Press releases

Call for G7 and G20 authorities to adopt precautionary approaches to climate-related financial risks

World Bank Spring Meetings 2024
The World Bank headquarters in Washington, DC, where the IMF/World Bank Spring Meetings are being held. Photo by Simone McCourtie / World Bank on Flickr.

19 April, Washington, DC: Today organizations released a letter to the G7 and G20 finance ministers and central bank governors attending this year’s International Monetary Fund and World Bank Spring Meetings. The letter calls on authorities to use precautionary, ex-ante approaches to address growing climate-related financial risks.


In proceedings this week, financial authorities and IMF staff discussed experiences in addressing past financial crises, as well as the recent pandemic. Emerging risks posed by non-bank financial institutions and private equity were also identified. Authorities noted the utility and cost effectiveness of taking steps in advance of – ex ante – a financial crisis, as compared to relying on ex-post, or after the fact solutions.

The letter, sent today by E3G, Public Citizen and The Sunrise Project, notes the limited effectiveness of current financial sector policy toolkits to address climate-related systemic risks to the financial system. Current tools, including capital requirements, are grounded in backward looking data that does not sufficiently account for the non-linearity and unpredictability of physical risks, particularly when coupled with transition-related risks faced by the financial sector, according to the letter.

Authorities’ apparent disagreements about policy approaches, which recently spilled into public view, most likely reflect different political tensions, especially in the United States. The letter urges G7 and G20 to rise above these disagreements, and move quickly in the direction of ex-ante, precautionary policy approaches that could avert financial system and economic sector climate-related financial shocks. This approach also has the benefit of promoting economic resiliency needed for a transition to net zero, as well as economic growth opportunities presented by the transition.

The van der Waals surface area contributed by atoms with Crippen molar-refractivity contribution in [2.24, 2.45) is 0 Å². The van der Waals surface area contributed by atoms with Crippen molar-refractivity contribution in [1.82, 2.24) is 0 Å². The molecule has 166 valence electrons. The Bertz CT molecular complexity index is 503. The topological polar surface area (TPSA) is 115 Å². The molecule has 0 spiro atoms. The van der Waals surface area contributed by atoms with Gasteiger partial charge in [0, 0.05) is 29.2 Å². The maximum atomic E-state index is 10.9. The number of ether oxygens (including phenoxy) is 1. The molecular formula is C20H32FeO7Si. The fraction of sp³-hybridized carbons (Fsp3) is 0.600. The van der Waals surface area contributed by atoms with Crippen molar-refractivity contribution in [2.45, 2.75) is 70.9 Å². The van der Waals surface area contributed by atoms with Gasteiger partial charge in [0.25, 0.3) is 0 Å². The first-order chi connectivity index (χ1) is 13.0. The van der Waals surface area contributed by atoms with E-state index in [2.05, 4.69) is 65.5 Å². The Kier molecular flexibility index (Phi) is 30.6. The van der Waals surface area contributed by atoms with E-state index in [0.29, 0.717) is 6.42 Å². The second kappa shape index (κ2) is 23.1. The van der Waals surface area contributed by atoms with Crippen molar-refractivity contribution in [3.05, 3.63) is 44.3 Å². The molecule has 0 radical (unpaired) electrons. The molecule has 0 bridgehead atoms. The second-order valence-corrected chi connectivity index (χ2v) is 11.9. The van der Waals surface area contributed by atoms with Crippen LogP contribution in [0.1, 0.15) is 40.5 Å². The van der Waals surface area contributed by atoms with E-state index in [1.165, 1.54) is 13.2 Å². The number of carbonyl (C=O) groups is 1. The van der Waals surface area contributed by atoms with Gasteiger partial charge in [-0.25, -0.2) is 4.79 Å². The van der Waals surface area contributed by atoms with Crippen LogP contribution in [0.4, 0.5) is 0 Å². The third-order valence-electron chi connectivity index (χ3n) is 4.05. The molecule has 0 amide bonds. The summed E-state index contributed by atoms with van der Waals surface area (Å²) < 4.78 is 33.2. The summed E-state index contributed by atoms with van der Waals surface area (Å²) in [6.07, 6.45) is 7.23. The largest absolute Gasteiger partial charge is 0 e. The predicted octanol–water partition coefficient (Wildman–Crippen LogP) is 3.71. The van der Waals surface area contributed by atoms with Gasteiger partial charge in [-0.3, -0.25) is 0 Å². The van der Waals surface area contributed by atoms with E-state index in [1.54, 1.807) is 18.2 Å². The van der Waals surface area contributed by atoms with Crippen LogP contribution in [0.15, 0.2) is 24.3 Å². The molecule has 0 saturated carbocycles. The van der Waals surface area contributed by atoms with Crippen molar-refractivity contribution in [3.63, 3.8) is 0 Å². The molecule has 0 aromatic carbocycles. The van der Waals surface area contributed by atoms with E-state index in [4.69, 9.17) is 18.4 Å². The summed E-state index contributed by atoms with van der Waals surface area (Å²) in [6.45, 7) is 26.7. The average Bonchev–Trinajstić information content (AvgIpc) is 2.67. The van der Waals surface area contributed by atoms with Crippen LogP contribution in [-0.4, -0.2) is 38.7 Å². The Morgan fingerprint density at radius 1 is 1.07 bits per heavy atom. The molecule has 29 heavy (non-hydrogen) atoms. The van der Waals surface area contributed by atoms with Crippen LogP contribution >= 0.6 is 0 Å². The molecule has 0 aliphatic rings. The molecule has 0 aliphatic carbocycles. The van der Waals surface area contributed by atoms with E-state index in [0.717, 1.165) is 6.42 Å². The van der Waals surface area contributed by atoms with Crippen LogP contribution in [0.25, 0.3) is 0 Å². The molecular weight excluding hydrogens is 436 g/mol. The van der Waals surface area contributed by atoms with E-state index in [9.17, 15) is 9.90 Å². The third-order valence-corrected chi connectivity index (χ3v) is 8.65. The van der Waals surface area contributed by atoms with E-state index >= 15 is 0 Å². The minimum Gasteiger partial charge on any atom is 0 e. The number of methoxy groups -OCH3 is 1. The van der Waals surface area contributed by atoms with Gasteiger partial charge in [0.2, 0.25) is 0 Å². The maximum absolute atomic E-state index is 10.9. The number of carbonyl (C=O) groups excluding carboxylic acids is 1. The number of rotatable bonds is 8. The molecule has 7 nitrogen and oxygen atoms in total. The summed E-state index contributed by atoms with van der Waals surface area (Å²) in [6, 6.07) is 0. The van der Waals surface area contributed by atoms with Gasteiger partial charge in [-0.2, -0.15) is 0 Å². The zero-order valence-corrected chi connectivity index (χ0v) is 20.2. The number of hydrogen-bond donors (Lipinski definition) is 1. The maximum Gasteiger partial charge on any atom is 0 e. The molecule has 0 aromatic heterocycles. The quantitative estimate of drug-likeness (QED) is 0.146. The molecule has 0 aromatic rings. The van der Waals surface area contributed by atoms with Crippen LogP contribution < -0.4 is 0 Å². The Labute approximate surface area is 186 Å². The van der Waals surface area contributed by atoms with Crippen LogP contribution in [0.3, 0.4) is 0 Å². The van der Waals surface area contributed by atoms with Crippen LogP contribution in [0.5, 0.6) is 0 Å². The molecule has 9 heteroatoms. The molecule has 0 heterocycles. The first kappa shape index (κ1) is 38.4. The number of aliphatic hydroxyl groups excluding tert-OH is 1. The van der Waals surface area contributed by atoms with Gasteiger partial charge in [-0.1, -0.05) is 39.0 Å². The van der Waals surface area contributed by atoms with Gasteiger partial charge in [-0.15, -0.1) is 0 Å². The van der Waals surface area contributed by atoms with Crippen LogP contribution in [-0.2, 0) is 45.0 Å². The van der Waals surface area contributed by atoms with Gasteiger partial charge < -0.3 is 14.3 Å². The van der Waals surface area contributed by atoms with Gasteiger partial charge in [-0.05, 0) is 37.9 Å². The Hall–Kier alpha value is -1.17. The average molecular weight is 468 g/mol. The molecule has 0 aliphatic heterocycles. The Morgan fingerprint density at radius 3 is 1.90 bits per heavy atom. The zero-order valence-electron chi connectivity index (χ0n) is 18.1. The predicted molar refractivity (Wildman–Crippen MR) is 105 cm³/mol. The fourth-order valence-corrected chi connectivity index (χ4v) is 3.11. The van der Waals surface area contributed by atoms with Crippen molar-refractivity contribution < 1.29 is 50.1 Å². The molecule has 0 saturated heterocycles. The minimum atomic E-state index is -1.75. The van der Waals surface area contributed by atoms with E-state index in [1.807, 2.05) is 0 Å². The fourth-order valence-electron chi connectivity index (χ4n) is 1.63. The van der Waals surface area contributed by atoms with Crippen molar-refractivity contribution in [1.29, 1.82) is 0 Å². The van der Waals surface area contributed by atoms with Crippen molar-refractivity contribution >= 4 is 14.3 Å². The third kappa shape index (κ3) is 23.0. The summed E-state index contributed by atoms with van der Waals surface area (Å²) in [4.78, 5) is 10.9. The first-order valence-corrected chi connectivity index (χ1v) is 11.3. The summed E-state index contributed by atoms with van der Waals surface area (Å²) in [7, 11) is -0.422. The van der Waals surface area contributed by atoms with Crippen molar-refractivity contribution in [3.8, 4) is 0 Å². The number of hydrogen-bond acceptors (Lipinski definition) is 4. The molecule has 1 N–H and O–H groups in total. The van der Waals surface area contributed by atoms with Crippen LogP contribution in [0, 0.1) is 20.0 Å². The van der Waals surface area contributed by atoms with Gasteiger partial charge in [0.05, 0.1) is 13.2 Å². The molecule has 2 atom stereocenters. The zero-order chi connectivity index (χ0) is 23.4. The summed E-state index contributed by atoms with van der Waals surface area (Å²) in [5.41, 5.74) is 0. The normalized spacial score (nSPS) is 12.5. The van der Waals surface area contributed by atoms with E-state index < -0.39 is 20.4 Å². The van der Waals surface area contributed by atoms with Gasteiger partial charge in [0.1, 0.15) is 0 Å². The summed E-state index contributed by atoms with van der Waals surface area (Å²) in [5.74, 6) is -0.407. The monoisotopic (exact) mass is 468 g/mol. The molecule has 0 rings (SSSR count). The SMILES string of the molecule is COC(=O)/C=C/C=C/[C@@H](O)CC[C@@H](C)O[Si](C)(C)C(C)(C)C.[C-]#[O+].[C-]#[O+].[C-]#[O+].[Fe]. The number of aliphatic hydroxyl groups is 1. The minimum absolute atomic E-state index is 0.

Elizabeth Jacobs, Sustainable Finance Specialist at E3G, said:

“Headlines from Washington, DC this week reflected financial policymakers’ focus on the war in Ukraine, public bank reforms, and sovereign debt relief for emerging societies. Authorities have it within their power to take more precautionary measures on climate-related financial risks now. Such action would promote a smooth transition to net zero and the financial stability needed to address these issues.”

David Arkush, Director of Public Citizen’s Climate Program, said:

“US financial regulators are far behind their foreign peers in addressing the grave, urgent threats of climate-related financial risk. Internationally, they should show leadership and help advance progress, not export the obstruction and dysfunction of current US politics to delay or carve out dangerous exceptions to sound financial regulation.”

– ENDS –

Available for comment

Elizabeth Jacobs (EN), Sustainable Finance Specialist
m: +1 202-921-8187 |

Notes to editors

For further enquiries email or phone +44 (0)7783 787 863.


Subscribe to our newsletter